Spielberg steps in it

Warning signs are already out and should be for the coming Steven Spielberg movie on the Israeli effort to hunt down those who participated in, or planned the Munich massacre in 1972.  In an article in the LA Weekly about the movie, the clear spin is that it will be a great film: nuanced, balanced, thoughtful, and all the other good stuff. Friends of Israel will wonder of course how balanced a movie can be under the weight of the heavy hand of Tony Kushner, an anti—Israel playwright, who was Spielberg's choice as screenwriter. .   
. Spielberg has not said much about the movie, but made one statement about it to a New York Times interviewer that is quoted in the LA Weekly article:

'Viewing Israel's response to Munich through the eyes of the men who were sent to avenge that tragedy adds a human dimension to a horrific episode that we usually think about only in political or military terms. By experiencing how the implacable resolve of these men to succeed in their mission slowly gave way to troubling doubts about what they were doing, I think we can learn something important about the tragic standoff we find ourselves in today.'

So the slaughter of Israel's Olympic athletes is a "tragedy" and Israel's response to capture or kill those responsible is classified as a "horrific episode", which over time raised "troubling doubts" among the Israelis involved. . What more do you need to know about the film?

This would be similar to describing 9/11 as a tragedy, and our response in Afghanisan as a horrific episode. It is a level of "thinking" that puts one on a par with Chris Matthews, who recently told a college audience that we need to stop hating our enemies, and just understand them better.  Yes, we in he West can benefit from talking more to those who murder athletes, behead journalists, and blow up mosques and tall buildings. Our problem is that we are not talking enough to Zarqawi and Bin Laden, to get to understand them better.  Sure, and FDR should have hit Japan hard with more understanding after Pearl Harbor.

Spielberg seems to believe that the Israeli Palestinian conflict is resolvable, if only the two sides talked a bit more with each other, and stopped fighting.  Note the involvement of Dennis Ross as an advisor to Spielberg on the film. Ross knows from talking to both sides. It was his job.  He did it between 1991 and 2001 almost nonstop. And all that talk eventually ended when Yassar Arafat decided enough talk, now let's get on with a suicide bombing campaign. 

For the heroes of Hollywood, living their sheltered existence in mansions on each coast, every conflict is resolvable, if only each side took the time to understand the "other" a bit more, and talked more and fought less.  In the real world it is not so easy. But Hollywood is not the real world.

Richard Baehr  11 24 05

Warning signs are already out and should be for the coming Steven Spielberg movie on the Israeli effort to hunt down those who participated in, or planned the Munich massacre in 1972.  In an article in the LA Weekly about the movie, the clear spin is that it will be a great film: nuanced, balanced, thoughtful, and all the other good stuff. Friends of Israel will wonder of course how balanced a movie can be under the weight of the heavy hand of Tony Kushner, an anti—Israel playwright, who was Spielberg's choice as screenwriter. .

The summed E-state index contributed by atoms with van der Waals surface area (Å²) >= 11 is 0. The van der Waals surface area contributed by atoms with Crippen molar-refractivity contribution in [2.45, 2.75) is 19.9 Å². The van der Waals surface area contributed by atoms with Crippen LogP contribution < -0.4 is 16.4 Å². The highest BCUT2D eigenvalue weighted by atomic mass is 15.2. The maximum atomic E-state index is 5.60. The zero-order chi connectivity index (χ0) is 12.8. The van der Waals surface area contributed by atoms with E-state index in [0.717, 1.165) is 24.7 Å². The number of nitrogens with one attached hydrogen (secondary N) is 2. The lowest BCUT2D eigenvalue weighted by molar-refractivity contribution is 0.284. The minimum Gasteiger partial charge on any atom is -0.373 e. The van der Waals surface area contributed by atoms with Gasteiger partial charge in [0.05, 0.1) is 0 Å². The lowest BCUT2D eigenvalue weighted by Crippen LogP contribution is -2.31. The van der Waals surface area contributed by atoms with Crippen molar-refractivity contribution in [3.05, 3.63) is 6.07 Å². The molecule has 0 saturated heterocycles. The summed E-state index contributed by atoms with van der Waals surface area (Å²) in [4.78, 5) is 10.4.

. Spielberg has not said much about the movie, but made one statement about it to a New York Times interviewer that is quoted in the LA Weekly article:

'Viewing Israel's response to Munich through the eyes of the men who were sent to avenge that tragedy adds a human dimension to a horrific episode that we usually think about only in political or military terms. By experiencing how the implacable resolve of these men to succeed in their mission slowly gave way to troubling doubts about what they were doing, I think we can learn something important about the tragic standoff we find ourselves in today.'

So the slaughter of Israel's Olympic athletes is a "tragedy" and Israel's response to capture or kill those responsible is classified as a "horrific episode", which over time raised "troubling doubts" among the Israelis involved. . What more do you need to know about the film?

This would be similar to describing 9/11 as a tragedy, and our response in Afghanisan as a horrific episode. It is a level of "thinking" that puts one on a par with Chris Matthews, who recently told a college audience that we need to stop hating our enemies, and just understand them better.  Yes, we in he West can benefit from talking more to those who murder athletes, behead journalists, and blow up mosques and tall buildings. Our problem is that we are not talking enough to Zarqawi and Bin Laden, to get to understand them better.  Sure, and FDR should have hit Japan hard with more understanding after Pearl Harbor.

Spielberg seems to believe that the Israeli Palestinian conflict is resolvable, if only the two sides talked a bit more with each other, and stopped fighting.  Note the involvement of Dennis Ross as an advisor to Spielberg on the film. Ross knows from talking to both sides. It was his job.  He did it between 1991 and 2001 almost nonstop. And all that talk eventually ended when Yassar Arafat decided enough talk, now let's get on with a suicide bombing campaign. 

For the heroes of Hollywood, living their sheltered existence in mansions on each coast, every conflict is resolvable, if only each side took the time to understand the "other" a bit more, and talked more and fought less.  In the real world it is not so easy. But Hollywood is not the real world.

Richard Baehr  11 24 05